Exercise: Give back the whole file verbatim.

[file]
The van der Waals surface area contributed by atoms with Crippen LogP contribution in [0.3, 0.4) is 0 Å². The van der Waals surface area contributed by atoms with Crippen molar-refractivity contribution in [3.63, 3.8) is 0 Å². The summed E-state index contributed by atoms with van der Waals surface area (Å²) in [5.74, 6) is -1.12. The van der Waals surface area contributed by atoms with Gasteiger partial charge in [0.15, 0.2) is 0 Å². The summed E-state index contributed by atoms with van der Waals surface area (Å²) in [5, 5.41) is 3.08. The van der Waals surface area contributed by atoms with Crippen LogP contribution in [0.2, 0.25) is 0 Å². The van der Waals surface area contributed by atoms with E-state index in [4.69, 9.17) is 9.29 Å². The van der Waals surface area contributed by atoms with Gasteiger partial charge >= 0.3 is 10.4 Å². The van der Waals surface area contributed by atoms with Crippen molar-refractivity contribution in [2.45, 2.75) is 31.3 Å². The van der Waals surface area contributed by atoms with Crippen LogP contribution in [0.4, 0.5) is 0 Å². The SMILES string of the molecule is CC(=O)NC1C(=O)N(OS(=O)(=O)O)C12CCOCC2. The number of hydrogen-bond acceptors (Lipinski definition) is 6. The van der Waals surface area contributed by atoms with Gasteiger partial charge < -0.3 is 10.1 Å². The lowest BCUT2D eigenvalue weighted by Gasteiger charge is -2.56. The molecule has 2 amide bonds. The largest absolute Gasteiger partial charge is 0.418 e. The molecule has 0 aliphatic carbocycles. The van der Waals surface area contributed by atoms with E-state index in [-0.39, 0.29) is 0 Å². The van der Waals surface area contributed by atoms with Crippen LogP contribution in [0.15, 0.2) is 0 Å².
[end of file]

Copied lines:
The van der Waals surface area contributed by atoms with Crippen LogP contribution in [0.3, 0.4) is 0 Å². The van der Waals surface area contributed by atoms with Crippen molar-refractivity contribution in [3.63, 3.8) is 0 Å². The summed E-state index contributed by atoms with van der Waals surface area (Å²) in [5.74, 6) is -1.12. The van der Waals surface area contributed by atoms with Gasteiger partial charge in [0.15, 0.2) is 0 Å². The summed E-state index contributed by atoms with van der Waals surface area (Å²) in [5, 5.41) is 3.08. The van der Waals surface area contributed by atoms with Crippen LogP contribution in [0.2, 0.25) is 0 Å². The van der Waals surface area contributed by atoms with E-state index in [4.69, 9.17) is 9.29 Å². The van der Waals surface area contributed by atoms with Gasteiger partial charge >= 0.3 is 10.4 Å². The van der Waals surface area contributed by atoms with Crippen molar-refractivity contribution in [2.45, 2.75) is 31.3 Å². The van der Waals surface area contributed by atoms with Crippen LogP contribution in [0.4, 0.5) is 0 Å². The SMILES string of the molecule is CC(=O)NC1C(=O)N(OS(=O)(=O)O)C12CCOCC2. The number of hydrogen-bond acceptors (Lipinski definition) is 6. The van der Waals surface area contributed by atoms with Gasteiger partial charge < -0.3 is 10.1 Å². The lowest BCUT2D eigenvalue weighted by Gasteiger charge is -2.56. The molecule has 2 amide bonds. The largest absolute Gasteiger partial charge is 0.418 e. The molecule has 0 aliphatic carbocycles. The van der Waals surface area contributed by atoms with E-state index in [-0.39, 0.29) is 0 Å². The van der Waals surface area contributed by atoms with Crippen LogP contribution in [0.15, 0.2) is 0 Å².